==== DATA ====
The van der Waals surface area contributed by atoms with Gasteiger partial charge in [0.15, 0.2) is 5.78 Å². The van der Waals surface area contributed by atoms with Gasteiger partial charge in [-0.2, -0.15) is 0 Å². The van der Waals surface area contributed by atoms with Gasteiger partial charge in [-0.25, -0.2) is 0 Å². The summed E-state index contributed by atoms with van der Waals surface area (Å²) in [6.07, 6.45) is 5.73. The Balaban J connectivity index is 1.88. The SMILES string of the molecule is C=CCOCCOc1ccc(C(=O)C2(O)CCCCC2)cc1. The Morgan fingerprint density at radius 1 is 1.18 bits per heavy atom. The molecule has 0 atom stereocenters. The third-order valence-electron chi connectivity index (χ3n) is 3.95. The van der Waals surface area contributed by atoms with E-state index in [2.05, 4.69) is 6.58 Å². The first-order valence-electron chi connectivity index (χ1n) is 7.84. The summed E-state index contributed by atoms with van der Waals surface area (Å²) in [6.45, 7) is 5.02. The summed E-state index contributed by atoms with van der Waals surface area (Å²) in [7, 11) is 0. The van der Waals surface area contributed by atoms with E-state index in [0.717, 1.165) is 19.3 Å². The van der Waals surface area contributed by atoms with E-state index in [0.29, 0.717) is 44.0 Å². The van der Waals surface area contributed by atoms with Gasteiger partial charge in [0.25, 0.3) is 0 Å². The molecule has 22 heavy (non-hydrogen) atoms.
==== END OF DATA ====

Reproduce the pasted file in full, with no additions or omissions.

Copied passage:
The van der Waals surface area contributed by atoms with Gasteiger partial charge in [0.15, 0.2) is 5.78 Å². The van der Waals surface area contributed by atoms with Gasteiger partial charge in [-0.2, -0.15) is 0 Å². The van der Waals surface area contributed by atoms with Gasteiger partial charge in [-0.25, -0.2) is 0 Å². The summed E-state index contributed by atoms with van der Waals surface area (Å²) in [6.07, 6.45) is 5.73. The Balaban J connectivity index is 1.88. The SMILES string of the molecule is C=CCOCCOc1ccc(C(=O)C2(O)CCCCC2)cc1. The Morgan fingerprint density at radius 1 is 1.18 bits per heavy atom. The molecule has 0 atom stereocenters. The third-order valence-electron chi connectivity index (χ3n) is 3.95. The van der Waals surface area contributed by atoms with E-state index in [2.05, 4.69) is 6.58 Å². The first-order valence-electron chi connectivity index (χ1n) is 7.84. The summed E-state index contributed by atoms with van der Waals surface area (Å²) in [6.45, 7) is 5.02. The summed E-state index contributed by atoms with van der Waals surface area (Å²) in [7, 11) is 0. The van der Waals surface area contributed by atoms with E-state index in [0.717, 1.165) is 19.3 Å². The van der Waals surface area contributed by atoms with E-state index in [0.29, 0.717) is 44.0 Å². The van der Waals surface area contributed by atoms with Gasteiger partial charge in [0.25, 0.3) is 0 Å². The molecule has 22 heavy (non-hydrogen) atoms.